Mysterious Caral – The Most Important City You’ve Never Heard Of
Caral just might be the most fascinating place in the world you’ve never heard of. Located 200 km north of Lima in a desolate desert gorge to the east of Barranca, the mysterious complex of six stone pyramids and huge sunken amphitheaters is considered the oldest major urban center in the Americas… by far.
Thought to have been at its peak between 2,600 BC and 2,000 BC, the ancient city of Caral would have been thriving at the very moment the ancient Egyptians were constructing the great pyramids at Giza and the Mesopotamians were constructing the great Ziggurat of Ur. Caral is the earliest known pyramid culture in the Americas predating the Olmecs in Mexico by a 1,000 years. In other words, this is where it all began in the New World.
For history and archeology buffs, Caral should be the most exciting location in all of Peru. This UNESCO World Heritage Site is 4,000 years older than Machu Picchu and 2,500 years older than Nazca. Not surprisingly, Caral is thought to be the mother culture of later Andean and desert civilizations. The site sits in an otherworldly monochrome valley backed by a sweeping dune of sand. And considering the ruins’ extreme age, they are looking pretty good due to the fact that the Caral civilization constructed their pyramids in stone rather than adobe.
As we said, this mysterious site should be one of Peru’s key drawing cards. In reality, when we visited, we had Caral completely to ourselves. (No complaints from us!) Even better, it’s also one of those rare destinations where shoestring travelers might have a nicer experience than those on a tour.
What to Expect from Your Visit to Caral
We arrived via inexpensive colectivo from Barranca, which drove past the standard entrance and continued along the river to Caral town where it dropped us off at an isolated back entrance. The views along this stretch were exceptional. The fields, backed by desert mountains, were full of photogenic fiery red peppers drying in the sun. The colectivo also passed ruins in the hills and an isolated pyramid in one farmer’s field shortly before you reach Caral town. But it gets better.
From the drop-off point, a manicured trail leads through a dry riverine forest full of beautiful birds. Don’t miss the bright red vermilion flycatchers darting from tree to tree. We also spotted tons of hummingbirds. The path emerges from the forest and winds up a sandy hill to reveal glorious Caral baking in the sun. We felt this approach was far more climactic than rolling up to the parking lot at the front of Caral.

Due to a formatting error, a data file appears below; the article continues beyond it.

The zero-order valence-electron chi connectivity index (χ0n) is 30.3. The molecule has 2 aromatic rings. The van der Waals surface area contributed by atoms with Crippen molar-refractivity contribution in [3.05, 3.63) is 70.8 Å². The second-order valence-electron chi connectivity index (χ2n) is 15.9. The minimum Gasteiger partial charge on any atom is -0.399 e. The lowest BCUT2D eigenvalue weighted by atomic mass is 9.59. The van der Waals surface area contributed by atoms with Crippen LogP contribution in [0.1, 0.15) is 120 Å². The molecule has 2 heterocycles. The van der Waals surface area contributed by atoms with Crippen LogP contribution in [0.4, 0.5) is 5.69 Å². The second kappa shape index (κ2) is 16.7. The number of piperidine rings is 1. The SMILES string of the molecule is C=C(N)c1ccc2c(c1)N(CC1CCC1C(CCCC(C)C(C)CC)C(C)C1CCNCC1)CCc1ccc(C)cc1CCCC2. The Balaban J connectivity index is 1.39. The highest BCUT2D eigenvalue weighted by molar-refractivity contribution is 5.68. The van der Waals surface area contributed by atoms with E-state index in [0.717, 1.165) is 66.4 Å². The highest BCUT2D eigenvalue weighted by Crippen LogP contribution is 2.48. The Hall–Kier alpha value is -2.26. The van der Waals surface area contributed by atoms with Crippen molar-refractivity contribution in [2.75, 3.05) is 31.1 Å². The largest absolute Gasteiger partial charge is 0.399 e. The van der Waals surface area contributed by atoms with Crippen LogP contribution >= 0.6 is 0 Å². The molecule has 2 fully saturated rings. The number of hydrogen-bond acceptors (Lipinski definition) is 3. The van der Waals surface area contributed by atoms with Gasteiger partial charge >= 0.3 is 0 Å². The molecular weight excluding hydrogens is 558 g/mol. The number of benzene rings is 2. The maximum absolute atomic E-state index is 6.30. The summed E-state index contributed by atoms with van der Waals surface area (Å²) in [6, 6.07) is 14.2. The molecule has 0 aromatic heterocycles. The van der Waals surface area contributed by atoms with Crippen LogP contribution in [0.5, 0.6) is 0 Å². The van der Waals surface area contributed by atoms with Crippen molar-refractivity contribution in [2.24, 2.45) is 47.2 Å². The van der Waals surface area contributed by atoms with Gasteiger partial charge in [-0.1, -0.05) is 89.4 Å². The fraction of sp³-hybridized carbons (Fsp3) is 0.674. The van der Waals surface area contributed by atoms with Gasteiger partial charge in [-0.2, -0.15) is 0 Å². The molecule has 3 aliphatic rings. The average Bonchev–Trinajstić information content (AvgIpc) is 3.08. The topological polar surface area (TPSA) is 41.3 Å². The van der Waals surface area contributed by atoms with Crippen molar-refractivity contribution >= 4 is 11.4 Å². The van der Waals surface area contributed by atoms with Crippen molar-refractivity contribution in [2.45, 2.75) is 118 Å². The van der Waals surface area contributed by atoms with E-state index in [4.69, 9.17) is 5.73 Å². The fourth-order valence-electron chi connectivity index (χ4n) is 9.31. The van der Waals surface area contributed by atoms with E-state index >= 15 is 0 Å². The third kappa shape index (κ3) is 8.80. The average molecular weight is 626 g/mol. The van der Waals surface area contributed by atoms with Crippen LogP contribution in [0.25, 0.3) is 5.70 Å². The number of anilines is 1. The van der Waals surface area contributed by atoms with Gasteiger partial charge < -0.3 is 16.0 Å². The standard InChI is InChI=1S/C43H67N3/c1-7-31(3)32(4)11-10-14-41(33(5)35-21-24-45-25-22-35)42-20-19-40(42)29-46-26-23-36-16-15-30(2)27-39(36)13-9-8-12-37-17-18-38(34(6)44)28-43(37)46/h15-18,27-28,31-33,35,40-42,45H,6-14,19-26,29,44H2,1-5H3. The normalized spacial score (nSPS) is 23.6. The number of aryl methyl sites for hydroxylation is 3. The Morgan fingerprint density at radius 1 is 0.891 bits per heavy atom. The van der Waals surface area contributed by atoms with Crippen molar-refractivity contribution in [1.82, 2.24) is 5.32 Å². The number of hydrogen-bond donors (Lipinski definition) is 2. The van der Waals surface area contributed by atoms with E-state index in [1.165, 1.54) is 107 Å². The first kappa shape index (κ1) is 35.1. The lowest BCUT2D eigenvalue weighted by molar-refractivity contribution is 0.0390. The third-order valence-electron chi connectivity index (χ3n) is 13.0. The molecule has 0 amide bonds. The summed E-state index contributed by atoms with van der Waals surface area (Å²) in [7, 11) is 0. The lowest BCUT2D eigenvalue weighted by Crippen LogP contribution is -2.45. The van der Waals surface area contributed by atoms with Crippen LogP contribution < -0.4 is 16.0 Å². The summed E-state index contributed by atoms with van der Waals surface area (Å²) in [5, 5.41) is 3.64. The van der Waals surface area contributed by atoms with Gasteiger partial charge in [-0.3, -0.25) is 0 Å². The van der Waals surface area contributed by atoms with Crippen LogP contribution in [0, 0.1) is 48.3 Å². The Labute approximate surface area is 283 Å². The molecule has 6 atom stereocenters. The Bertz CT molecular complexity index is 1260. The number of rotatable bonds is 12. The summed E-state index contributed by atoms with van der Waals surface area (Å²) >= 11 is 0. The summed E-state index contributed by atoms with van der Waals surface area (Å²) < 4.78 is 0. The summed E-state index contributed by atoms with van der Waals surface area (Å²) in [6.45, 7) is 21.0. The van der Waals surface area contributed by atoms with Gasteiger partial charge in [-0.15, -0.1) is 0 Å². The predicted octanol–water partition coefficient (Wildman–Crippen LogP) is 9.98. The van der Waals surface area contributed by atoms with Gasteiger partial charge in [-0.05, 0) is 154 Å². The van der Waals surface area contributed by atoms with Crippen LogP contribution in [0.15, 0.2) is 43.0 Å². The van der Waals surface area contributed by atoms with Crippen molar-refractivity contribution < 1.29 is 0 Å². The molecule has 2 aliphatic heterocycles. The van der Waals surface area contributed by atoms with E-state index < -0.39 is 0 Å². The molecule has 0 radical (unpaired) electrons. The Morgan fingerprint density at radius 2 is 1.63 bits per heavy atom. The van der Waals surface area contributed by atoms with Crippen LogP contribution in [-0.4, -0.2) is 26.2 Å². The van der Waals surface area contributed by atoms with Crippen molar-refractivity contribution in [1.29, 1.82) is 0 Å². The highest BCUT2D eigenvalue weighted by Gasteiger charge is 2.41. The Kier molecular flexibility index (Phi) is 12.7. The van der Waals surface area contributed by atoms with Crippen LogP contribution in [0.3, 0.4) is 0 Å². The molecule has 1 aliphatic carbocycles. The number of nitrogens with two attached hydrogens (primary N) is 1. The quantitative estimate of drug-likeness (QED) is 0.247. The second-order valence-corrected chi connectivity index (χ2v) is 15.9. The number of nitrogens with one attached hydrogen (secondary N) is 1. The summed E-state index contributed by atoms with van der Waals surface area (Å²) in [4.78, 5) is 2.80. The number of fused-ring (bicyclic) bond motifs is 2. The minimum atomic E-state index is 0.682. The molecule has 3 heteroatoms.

We were amazed how much of this ancient site was still standing considering these structures are 4,500 years old. Several staircases are clearly visible and much of the stonework is still intact. Keep an eye out for an interesting faded spiral carved into a fallen stone, and don’t miss the curious ritual monolith stone positioned at the center of the site.
For us, the unique sunken “amphitheaters” were the obvious highlight. Although they are totally different and unrelated to kivas, we found ourselves constantly referencing Chaco Canyon in New Mexico. Perhaps, it is simply the fact that large circular structures are relatively rare in pre-Columbian architecture. It’s also really worth reading up on theories about the culture at Caral. There doesn’t seem to be evidence of war, weapons or human sacrifice, which makes this civilization VERY different from other ancient Peruvian peoples. Very cool.
The fact that we had Caral to ourselves really whet our appetite for the forgotten attractions of northern Peru. Machu Picchu is a world wonder, but it’s the touristic version of a black hole. The gravitational effects of all that publicity mean that it soaks up all the attention and all the focus leaving most of Peru’s treasures gloriously neglected by the touring masses. That’s fine with us because we love nothing more than an ancient city all to ourselves. Chan Chan and Kuelap, here we come!
Tips for Caral
Many day tours visit Caral from Lima, but be aware that it’s a three-hour drive in each direction making for a long trip. As we mentioned, it’s easy to take a local colectivo from Barranca. Ask around at your hotel or at the information office in the main plaza in Barranca for the latest colectivo departure locations.
Despite the fact that the site has clearly marked trails and English language signs, independent visitors to Caral need to take a guide. We suppose the primary purpose of the guide is to prevent vandalism since only Spanish speaking guides are available and they really don’t care if you understand the guide or not. Since our Spanish wasn’t up to discussing the intricacies of Caral culture and we basically only needed a babysitter to walk us around, we convinced the park to let us explore the site with a guard free of charge (we did tip him, though).
There is not all that much online information on Caral, but this article on Wikipedia is a good start.